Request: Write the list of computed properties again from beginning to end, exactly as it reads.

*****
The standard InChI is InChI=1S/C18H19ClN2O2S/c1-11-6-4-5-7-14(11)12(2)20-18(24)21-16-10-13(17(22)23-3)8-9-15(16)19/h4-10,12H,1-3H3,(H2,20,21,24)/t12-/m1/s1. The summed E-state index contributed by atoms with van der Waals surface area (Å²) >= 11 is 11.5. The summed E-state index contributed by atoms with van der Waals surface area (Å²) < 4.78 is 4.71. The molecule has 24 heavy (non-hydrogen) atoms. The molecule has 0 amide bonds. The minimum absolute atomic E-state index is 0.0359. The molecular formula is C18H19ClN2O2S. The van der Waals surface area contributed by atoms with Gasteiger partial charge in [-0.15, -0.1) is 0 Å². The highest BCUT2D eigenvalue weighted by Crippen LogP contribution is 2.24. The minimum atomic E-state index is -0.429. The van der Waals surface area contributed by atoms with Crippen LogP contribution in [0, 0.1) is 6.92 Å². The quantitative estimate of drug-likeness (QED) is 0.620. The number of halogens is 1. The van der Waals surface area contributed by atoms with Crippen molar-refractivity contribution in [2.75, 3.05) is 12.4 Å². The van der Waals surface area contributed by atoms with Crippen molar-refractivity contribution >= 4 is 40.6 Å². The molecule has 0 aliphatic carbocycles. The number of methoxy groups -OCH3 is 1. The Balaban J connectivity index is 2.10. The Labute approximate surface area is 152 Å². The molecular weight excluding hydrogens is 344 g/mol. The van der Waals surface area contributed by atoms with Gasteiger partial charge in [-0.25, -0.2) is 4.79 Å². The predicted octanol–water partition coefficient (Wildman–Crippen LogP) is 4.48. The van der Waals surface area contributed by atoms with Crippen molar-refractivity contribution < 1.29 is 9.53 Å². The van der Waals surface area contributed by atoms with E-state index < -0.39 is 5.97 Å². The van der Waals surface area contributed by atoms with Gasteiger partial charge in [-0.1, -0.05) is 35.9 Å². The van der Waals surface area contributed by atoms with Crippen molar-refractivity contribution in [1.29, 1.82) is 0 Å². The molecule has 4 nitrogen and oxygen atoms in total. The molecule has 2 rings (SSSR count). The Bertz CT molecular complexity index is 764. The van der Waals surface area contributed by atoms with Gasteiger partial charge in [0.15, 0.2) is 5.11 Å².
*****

The standard InChI is InChI=1S/C18H19ClN2O2S/c1-11-6-4-5-7-14(11)12(2)20-18(24)21-16-10-13(17(22)23-3)8-9-15(16)19/h4-10,12H,1-3H3,(H2,20,21,24)/t12-/m1/s1. The summed E-state index contributed by atoms with van der Waals surface area (Å²) >= 11 is 11.5. The summed E-state index contributed by atoms with van der Waals surface area (Å²) < 4.78 is 4.71. The molecule has 24 heavy (non-hydrogen) atoms. The molecule has 0 amide bonds. The minimum absolute atomic E-state index is 0.0359. The molecular formula is C18H19ClN2O2S. The van der Waals surface area contributed by atoms with Gasteiger partial charge in [-0.15, -0.1) is 0 Å². The highest BCUT2D eigenvalue weighted by Crippen LogP contribution is 2.24. The minimum atomic E-state index is -0.429. The van der Waals surface area contributed by atoms with Crippen LogP contribution in [0, 0.1) is 6.92 Å². The quantitative estimate of drug-likeness (QED) is 0.620. The number of halogens is 1. The van der Waals surface area contributed by atoms with Crippen molar-refractivity contribution in [2.75, 3.05) is 12.4 Å². The van der Waals surface area contributed by atoms with Crippen molar-refractivity contribution >= 4 is 40.6 Å². The molecule has 0 aliphatic carbocycles. The number of methoxy groups -OCH3 is 1. The Balaban J connectivity index is 2.10. The Labute approximate surface area is 152 Å². The molecular weight excluding hydrogens is 344 g/mol. The van der Waals surface area contributed by atoms with Gasteiger partial charge in [-0.25, -0.2) is 4.79 Å². The predicted octanol–water partition coefficient (Wildman–Crippen LogP) is 4.48. The van der Waals surface area contributed by atoms with Crippen molar-refractivity contribution < 1.29 is 9.53 Å². The van der Waals surface area contributed by atoms with E-state index < -0.39 is 5.97 Å². The van der Waals surface area contributed by atoms with Gasteiger partial charge in [-0.1, -0.05) is 35.9 Å². The van der Waals surface area contributed by atoms with Crippen molar-refractivity contribution in [1.29, 1.82) is 0 Å². The molecule has 4 nitrogen and oxygen atoms in total. The molecule has 2 rings (SSSR count). The Bertz CT molecular complexity index is 764. The van der Waals surface area contributed by atoms with Gasteiger partial charge in [0.15, 0.2) is 5.11 Å².